Nebraska’s economy continues to deliver great opportunities in the midst of the pandemic, resulting in strong tax revenues. Last Friday, the Nebraska Economic Forecasting Advisory Board voted to increase the State’s projected revenues by $462 million. The increased forecast gives the State the opportunity to continue controlling spending, so we can deliver even more property tax relief for the people of Nebraska.
This session, the Legislature will debate and pass the next two-year budget for the State of Nebraska. My budget recommendation controls spending by limiting the average annual rate of growth to 1.5%.
My top priority continues to be property tax relief. Property taxes have been increasing faster than Nebraska’s families can afford. By controlling spending in the context of strong revenue growth, the Legislature can deliver significant property tax relief to Nebraska families. In January, my budget proposed $1.36 billion in relief over the next two years. With the new and improved forecast, the Legislature is now positioned to deliver even more property tax relief.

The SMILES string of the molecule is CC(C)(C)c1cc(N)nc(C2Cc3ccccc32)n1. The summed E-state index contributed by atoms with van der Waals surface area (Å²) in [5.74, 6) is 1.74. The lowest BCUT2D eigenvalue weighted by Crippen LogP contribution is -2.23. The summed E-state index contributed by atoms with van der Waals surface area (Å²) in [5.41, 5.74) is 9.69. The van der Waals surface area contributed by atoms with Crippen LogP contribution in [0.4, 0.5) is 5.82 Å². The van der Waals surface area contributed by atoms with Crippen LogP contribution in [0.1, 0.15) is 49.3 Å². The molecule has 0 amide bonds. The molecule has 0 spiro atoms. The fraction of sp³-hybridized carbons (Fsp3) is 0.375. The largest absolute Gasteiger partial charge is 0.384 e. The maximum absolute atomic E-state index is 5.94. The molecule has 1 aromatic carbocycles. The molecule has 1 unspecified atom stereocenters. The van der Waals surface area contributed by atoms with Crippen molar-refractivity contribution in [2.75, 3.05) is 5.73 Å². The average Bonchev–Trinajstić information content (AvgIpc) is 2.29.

While we reduce the property tax burden, we will still achieve other key priorities, including expanding educational opportunities and protecting public safety. I’m proposing for the State to invest a record-high amount of aid—$1.1 billion—in schools in each of the next two fiscal years. Every child is unique and deserves the best educational setting for his or her needs, whether that’s a public school, private school, or homeschool. My budget includes $4 million in K-12 Opportunity Scholarships to give more students from low-income families the opportunity to attend private schools. I’m also recommending a $3 million investment in the textbook loan program for private school students. Empowering all Nebraska families with the freedom to choose the best educational options for their children is one of the best ways we can help the next generation achieve their dreams.